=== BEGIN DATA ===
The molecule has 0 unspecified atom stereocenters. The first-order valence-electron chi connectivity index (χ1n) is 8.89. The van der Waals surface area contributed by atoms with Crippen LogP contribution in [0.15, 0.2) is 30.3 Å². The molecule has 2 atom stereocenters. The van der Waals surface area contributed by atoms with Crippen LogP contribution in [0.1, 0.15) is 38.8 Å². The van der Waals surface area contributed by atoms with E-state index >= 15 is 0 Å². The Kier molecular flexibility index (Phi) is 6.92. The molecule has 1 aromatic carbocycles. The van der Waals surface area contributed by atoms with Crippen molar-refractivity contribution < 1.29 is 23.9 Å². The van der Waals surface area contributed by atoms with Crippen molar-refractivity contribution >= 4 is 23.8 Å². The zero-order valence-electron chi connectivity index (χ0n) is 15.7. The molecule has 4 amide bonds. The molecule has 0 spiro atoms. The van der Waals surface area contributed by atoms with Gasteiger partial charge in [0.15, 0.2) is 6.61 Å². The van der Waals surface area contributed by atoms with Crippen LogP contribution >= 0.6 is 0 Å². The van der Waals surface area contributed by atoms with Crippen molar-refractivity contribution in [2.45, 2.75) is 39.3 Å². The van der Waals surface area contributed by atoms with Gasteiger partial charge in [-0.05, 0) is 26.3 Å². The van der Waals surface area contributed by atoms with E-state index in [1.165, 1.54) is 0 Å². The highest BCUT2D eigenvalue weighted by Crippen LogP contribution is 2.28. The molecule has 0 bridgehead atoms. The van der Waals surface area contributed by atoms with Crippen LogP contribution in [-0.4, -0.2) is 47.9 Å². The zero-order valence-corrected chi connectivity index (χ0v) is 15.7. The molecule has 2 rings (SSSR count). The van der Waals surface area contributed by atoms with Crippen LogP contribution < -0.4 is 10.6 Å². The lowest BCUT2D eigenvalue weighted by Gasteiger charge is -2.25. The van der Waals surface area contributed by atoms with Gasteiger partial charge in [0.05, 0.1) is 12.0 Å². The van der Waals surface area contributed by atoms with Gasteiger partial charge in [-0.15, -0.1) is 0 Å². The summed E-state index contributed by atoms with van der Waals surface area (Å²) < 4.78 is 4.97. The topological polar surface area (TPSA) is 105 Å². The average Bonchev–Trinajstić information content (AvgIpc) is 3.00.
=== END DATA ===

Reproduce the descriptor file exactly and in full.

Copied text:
The molecule has 0 unspecified atom stereocenters. The first-order valence-electron chi connectivity index (χ1n) is 8.89. The van der Waals surface area contributed by atoms with Crippen LogP contribution in [0.15, 0.2) is 30.3 Å². The molecule has 2 atom stereocenters. The van der Waals surface area contributed by atoms with Crippen LogP contribution in [0.1, 0.15) is 38.8 Å². The van der Waals surface area contributed by atoms with E-state index >= 15 is 0 Å². The Kier molecular flexibility index (Phi) is 6.92. The molecule has 1 aromatic carbocycles. The van der Waals surface area contributed by atoms with Crippen molar-refractivity contribution < 1.29 is 23.9 Å². The van der Waals surface area contributed by atoms with Crippen molar-refractivity contribution >= 4 is 23.8 Å². The zero-order valence-electron chi connectivity index (χ0n) is 15.7. The molecule has 4 amide bonds. The molecule has 0 spiro atoms. The van der Waals surface area contributed by atoms with Gasteiger partial charge in [0.15, 0.2) is 6.61 Å². The van der Waals surface area contributed by atoms with Crippen LogP contribution >= 0.6 is 0 Å². The van der Waals surface area contributed by atoms with Crippen molar-refractivity contribution in [2.45, 2.75) is 39.3 Å². The van der Waals surface area contributed by atoms with Gasteiger partial charge in [-0.05, 0) is 26.3 Å². The van der Waals surface area contributed by atoms with E-state index in [1.165, 1.54) is 0 Å². The highest BCUT2D eigenvalue weighted by Crippen LogP contribution is 2.28. The molecule has 0 bridgehead atoms. The van der Waals surface area contributed by atoms with Crippen LogP contribution in [-0.4, -0.2) is 47.9 Å². The zero-order valence-corrected chi connectivity index (χ0v) is 15.7. The molecule has 2 rings (SSSR count). The van der Waals surface area contributed by atoms with Crippen LogP contribution < -0.4 is 10.6 Å². The lowest BCUT2D eigenvalue weighted by Gasteiger charge is -2.25. The van der Waals surface area contributed by atoms with Gasteiger partial charge in [0.05, 0.1) is 12.0 Å². The van der Waals surface area contributed by atoms with Gasteiger partial charge in [-0.15, -0.1) is 0 Å². The summed E-state index contributed by atoms with van der Waals surface area (Å²) < 4.78 is 4.97. The topological polar surface area (TPSA) is 105 Å². The average Bonchev–Trinajstić information content (AvgIpc) is 3.00.